What Causes Skin Cancer?

Most people love to be out in the sun. However, prolonged sun exposure puts people at greater risk of getting skin cancer. Many may not know that there are two types of harmful ultraviolet rays emitted from the sun, UVA and UVB rays. These can both lead to skin cancer, including the most deadly form, melanoma. High amounts of sun exposure can also cause sun damage to the skin, shown by wrinkling and early aging. UVB rays specifically cause burns, cataracts. And can even affect the body’s immune system. 

So how can people protect themselves while still enjoying time outdoors?


First, it’s a good idea to avoid spending time outside when the sun is at its brightest, typically between the hours of 11 am and 3 pm. Skin cancer and other forms of sun damage won’t be caused by one specific beach day or tanning session, it’s more of a build-up of UV exposure over time. That means that the majority of skin damage actually results from performing everyday activities outside such as gardening or going to a park. That’s why it is important to wear sunscreen as much as possible whenever you will be outside for long periods of time, not just when you are at the beach.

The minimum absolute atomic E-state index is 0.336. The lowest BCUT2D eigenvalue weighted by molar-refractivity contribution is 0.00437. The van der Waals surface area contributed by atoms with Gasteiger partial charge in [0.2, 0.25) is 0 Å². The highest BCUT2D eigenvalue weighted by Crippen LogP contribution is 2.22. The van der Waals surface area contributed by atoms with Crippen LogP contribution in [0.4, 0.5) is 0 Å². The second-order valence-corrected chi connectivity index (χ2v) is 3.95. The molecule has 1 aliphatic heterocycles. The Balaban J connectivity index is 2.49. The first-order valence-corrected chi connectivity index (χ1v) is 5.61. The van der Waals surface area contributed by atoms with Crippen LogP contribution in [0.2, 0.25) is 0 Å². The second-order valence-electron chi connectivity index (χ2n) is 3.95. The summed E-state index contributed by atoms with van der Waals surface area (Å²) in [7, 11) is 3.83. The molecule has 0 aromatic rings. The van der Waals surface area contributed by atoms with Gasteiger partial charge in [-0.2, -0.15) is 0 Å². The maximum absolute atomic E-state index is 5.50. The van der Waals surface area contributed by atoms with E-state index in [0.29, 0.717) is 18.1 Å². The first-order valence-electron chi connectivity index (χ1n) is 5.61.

Another way to protect yourself from the sun’s rays is to cover as much of your exposed skin as you can, especially if you burn easily. For example, if you plan to do a lot of yard work, wearing a wide brim hat is a good way to keep the sun off of your face, neck, and shoulders. 

Since there are two different types of UV rays, ideally, you will want to buy a sunscreen that clearly states that it blocks both UVA and UVB rays. Not surprisingly, the higher the SPF, the more protection is offered by the sunscreen, since that represents how much UV radiation is absorbed through the lotion or spray you are using. 

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